Understanding autism
Understanding autism

Start this free course now. Just create an account and sign in. Enrol and complete the course for a free statement of participation or digital badge if available.

Free course

Understanding autism

4.1 Brain structure and function

Research into the structure and function of the brain draws extensively on a range of brain imaging techniques. Magnetic Resonance Imaging (MRI) suggests that key brain structures may have a slightly different size or shape in autistic people. For instance, studies suggest that the brains of some young autistic children are 5–10% bigger than those of typically developing children, although this difference disappears by adolescence. Another area where increased size has been observed is the amygdala, a brain region involved in evaluating the emotional significance of external events. Overgrowth of the amygdala in children with autism is related to the severity of their social and communication difficulties, – greater overgrowth tends to go with more severe difficulties – but again this disparity of size compared with typical development disappears in adolescence.

Functional Magnetic Resonance Imaging (fMRI) monitors brain activity while a person is performing psychological tests, such as recognising faces, responding to emotional stimuli or understanding language.

Described image
Figure 6 Image of Functional Magnetic Resonance Imaging (fMRI) scanning. The participant in an fMRI study responds to images, sounds or other stimuli while lying in a scanner. Use of magnetic fields to monitor blood flow in the brain yields information about which brain regions are active.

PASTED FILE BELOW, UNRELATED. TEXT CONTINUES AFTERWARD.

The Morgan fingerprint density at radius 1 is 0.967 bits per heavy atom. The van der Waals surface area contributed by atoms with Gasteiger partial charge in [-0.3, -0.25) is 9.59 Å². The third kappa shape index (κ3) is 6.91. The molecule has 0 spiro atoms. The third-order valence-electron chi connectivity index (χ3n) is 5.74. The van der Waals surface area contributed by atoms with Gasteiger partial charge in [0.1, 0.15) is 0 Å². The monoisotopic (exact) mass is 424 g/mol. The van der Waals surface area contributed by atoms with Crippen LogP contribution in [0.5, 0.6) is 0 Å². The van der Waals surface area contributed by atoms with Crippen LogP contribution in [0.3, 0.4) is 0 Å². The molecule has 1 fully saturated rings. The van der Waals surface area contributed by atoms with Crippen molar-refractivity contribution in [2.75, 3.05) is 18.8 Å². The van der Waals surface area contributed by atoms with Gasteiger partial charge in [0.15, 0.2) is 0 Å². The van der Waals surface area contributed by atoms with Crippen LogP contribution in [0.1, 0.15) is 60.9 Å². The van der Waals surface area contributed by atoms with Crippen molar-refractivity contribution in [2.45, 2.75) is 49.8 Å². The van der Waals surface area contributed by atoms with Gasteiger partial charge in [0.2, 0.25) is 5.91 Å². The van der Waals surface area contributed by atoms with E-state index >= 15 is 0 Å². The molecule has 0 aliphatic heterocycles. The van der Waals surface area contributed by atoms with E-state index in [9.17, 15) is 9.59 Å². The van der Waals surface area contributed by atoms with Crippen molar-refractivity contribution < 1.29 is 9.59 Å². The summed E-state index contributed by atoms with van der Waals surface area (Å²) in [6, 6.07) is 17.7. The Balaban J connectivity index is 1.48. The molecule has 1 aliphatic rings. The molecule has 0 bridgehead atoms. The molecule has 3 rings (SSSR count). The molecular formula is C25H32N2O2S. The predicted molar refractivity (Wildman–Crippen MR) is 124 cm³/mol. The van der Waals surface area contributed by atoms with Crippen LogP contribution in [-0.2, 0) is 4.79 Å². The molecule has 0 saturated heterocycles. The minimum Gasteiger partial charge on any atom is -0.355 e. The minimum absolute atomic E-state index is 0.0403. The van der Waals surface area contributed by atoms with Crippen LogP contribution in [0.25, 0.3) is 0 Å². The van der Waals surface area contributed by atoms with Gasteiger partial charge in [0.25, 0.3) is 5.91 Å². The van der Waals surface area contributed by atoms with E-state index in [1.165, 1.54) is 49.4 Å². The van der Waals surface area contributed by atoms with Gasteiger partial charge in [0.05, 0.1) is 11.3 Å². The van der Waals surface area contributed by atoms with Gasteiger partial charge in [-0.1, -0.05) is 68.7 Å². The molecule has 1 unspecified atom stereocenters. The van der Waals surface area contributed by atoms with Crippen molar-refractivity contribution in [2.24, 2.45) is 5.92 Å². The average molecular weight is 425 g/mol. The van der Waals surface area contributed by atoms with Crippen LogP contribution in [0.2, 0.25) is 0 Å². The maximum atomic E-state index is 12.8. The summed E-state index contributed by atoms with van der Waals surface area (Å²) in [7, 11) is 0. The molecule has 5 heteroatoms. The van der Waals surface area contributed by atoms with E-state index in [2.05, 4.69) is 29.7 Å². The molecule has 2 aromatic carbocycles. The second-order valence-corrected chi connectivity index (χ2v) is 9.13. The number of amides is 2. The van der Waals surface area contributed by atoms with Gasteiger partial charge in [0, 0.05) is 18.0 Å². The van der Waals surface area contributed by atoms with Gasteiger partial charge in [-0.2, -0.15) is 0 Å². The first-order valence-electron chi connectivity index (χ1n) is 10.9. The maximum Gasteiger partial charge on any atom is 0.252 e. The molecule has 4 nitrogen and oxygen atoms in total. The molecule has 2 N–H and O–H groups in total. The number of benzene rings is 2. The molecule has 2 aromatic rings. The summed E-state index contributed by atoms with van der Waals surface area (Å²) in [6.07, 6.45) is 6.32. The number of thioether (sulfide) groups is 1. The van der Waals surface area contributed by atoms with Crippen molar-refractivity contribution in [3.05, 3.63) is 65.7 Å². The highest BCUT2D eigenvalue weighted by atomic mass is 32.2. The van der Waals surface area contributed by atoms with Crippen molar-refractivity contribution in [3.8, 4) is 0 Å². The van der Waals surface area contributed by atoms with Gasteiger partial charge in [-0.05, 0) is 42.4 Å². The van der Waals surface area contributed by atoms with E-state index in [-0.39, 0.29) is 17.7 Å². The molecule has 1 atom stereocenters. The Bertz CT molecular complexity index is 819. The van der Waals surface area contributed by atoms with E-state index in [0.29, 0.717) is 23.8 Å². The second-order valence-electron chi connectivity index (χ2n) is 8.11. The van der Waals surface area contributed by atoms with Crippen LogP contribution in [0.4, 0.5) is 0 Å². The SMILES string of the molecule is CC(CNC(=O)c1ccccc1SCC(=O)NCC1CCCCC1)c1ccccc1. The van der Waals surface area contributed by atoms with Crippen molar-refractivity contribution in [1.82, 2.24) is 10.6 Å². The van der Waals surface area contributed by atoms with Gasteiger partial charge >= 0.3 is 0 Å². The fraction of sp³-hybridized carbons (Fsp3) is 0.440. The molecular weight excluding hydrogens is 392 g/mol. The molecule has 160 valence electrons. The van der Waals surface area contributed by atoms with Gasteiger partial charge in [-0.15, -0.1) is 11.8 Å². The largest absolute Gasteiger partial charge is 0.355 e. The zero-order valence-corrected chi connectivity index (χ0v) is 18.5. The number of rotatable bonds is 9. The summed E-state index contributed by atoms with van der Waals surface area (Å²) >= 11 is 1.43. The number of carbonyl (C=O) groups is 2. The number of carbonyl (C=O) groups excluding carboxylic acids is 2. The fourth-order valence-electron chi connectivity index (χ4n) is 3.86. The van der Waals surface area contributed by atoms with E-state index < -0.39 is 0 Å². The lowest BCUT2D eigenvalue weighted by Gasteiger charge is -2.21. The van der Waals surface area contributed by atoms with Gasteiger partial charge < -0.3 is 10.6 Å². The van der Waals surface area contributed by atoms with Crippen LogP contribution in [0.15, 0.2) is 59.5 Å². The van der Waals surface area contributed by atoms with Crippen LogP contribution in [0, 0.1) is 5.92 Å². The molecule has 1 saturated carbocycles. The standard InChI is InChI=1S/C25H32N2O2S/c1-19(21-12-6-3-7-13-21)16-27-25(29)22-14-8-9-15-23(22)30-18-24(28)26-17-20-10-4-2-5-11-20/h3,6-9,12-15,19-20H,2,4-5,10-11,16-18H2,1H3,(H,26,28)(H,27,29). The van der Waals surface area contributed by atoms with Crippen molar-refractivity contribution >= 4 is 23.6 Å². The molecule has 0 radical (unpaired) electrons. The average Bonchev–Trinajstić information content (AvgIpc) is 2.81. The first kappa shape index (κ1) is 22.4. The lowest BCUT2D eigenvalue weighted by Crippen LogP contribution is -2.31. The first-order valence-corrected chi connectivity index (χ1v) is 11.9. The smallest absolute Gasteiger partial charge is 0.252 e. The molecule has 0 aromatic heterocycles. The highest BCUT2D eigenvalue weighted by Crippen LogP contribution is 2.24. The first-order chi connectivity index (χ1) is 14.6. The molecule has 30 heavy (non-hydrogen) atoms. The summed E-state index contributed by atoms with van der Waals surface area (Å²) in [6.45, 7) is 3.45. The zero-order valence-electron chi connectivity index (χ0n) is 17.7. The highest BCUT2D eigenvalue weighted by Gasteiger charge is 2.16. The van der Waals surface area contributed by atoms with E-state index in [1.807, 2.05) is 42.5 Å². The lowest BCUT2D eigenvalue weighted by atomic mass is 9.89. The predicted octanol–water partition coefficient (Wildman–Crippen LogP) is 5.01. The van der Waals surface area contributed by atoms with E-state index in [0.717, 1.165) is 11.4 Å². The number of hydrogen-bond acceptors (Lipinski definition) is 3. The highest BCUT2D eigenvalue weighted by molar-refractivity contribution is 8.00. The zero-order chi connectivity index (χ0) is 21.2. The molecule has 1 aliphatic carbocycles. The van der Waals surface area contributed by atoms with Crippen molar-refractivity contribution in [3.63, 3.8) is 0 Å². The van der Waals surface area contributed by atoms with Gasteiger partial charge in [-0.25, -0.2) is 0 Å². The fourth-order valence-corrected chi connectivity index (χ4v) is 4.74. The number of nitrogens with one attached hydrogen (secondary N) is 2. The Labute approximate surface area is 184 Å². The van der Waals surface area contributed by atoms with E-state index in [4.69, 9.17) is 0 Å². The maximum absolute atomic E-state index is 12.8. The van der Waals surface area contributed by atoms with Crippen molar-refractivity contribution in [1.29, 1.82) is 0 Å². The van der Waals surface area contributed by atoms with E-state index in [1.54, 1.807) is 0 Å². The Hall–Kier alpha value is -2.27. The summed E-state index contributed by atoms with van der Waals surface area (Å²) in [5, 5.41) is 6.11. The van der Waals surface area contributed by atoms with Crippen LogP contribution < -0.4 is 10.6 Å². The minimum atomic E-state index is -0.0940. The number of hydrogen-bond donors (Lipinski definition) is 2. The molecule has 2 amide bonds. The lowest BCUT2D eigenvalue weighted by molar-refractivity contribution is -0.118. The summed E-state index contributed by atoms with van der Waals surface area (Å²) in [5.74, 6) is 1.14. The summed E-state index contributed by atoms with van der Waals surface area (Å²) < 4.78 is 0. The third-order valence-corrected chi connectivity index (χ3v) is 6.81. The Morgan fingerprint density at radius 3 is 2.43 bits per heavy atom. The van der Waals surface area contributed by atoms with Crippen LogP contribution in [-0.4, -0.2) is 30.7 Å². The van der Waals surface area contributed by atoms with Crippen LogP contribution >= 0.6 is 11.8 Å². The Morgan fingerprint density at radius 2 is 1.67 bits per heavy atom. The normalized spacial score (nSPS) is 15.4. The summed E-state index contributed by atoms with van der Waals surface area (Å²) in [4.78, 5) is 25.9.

The patterns of brain activity revealed by fMRI may differ in people with autism, compared to the neurotypical population. For instance, there may be reduced activity in a brain region called the fusiform gyrus, which has a specialised role in face recognition, linking with the observation that autistic people find it hard to recognise faces which they have seen before.

Described image
Figure 7 Images of fMRI scans of an adolescent male on the autism spectrum (right) compared with an age- and IQ-matched typically developing control (left).

Atypical patterns of brain activity are also observed when autistic people perform tasks such as the ‘Reading the Mind in the Eyes’ test illustrated earlier.

(See Lai, Lombardo and Baron-Cohen, 2013, for an overview of findings like those discussed in this section.)

AUT_1

Take your learning further

Making the decision to study can be a big step, which is why you'll want a trusted University. The Open University has 50 years’ experience delivering flexible learning and 170,000 students are studying with us right now. Take a look at all Open University courses.

If you are new to University-level study, we offer two introductory routes to our qualifications. You could either choose to start with an Access module, or a module which allows you to count your previous learning towards an Open University qualification. Read our guide on Where to take your learning next for more information.

Not ready for formal University study? Then browse over 1000 free courses on OpenLearn and sign up to our newsletter to hear about new free courses as they are released.

Every year, thousands of students decide to study with The Open University. With over 120 qualifications, we’ve got the right course for you.

Request an Open University prospectus371